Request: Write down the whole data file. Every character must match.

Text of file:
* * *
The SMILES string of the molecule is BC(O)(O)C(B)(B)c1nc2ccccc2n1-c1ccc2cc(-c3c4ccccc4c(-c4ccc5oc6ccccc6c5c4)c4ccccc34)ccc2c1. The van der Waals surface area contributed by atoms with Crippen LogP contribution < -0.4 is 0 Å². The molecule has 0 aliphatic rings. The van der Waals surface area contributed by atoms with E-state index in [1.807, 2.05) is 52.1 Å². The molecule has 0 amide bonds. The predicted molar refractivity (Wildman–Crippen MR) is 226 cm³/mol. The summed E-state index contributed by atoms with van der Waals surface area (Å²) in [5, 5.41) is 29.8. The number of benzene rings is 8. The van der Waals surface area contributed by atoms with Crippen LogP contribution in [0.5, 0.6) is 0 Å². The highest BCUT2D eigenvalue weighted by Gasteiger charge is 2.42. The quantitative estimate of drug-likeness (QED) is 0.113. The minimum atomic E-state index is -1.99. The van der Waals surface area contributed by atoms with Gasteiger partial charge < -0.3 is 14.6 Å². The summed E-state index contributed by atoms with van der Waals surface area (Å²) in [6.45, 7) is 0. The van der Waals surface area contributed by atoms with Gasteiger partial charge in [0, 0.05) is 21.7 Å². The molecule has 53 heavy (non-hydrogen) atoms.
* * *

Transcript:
The SMILES string of the molecule is BC(O)(O)C(B)(B)c1nc2ccccc2n1-c1ccc2cc(-c3c4ccccc4c(-c4ccc5oc6ccccc6c5c4)c4ccccc34)ccc2c1. The van der Waals surface area contributed by atoms with Crippen LogP contribution < -0.4 is 0 Å². The molecule has 0 aliphatic rings. The van der Waals surface area contributed by atoms with E-state index in [1.807, 2.05) is 52.1 Å². The molecule has 0 amide bonds. The predicted molar refractivity (Wildman–Crippen MR) is 226 cm³/mol. The summed E-state index contributed by atoms with van der Waals surface area (Å²) in [5, 5.41) is 29.8. The number of benzene rings is 8. The van der Waals surface area contributed by atoms with Crippen LogP contribution in [0.5, 0.6) is 0 Å². The highest BCUT2D eigenvalue weighted by Gasteiger charge is 2.42. The quantitative estimate of drug-likeness (QED) is 0.113. The minimum atomic E-state index is -1.99. The van der Waals surface area contributed by atoms with Gasteiger partial charge < -0.3 is 14.6 Å². The summed E-state index contributed by atoms with van der Waals surface area (Å²) in [6.45, 7) is 0. The van der Waals surface area contributed by atoms with Gasteiger partial charge in [0, 0.05) is 21.7 Å². The molecule has 53 heavy (non-hydrogen) atoms.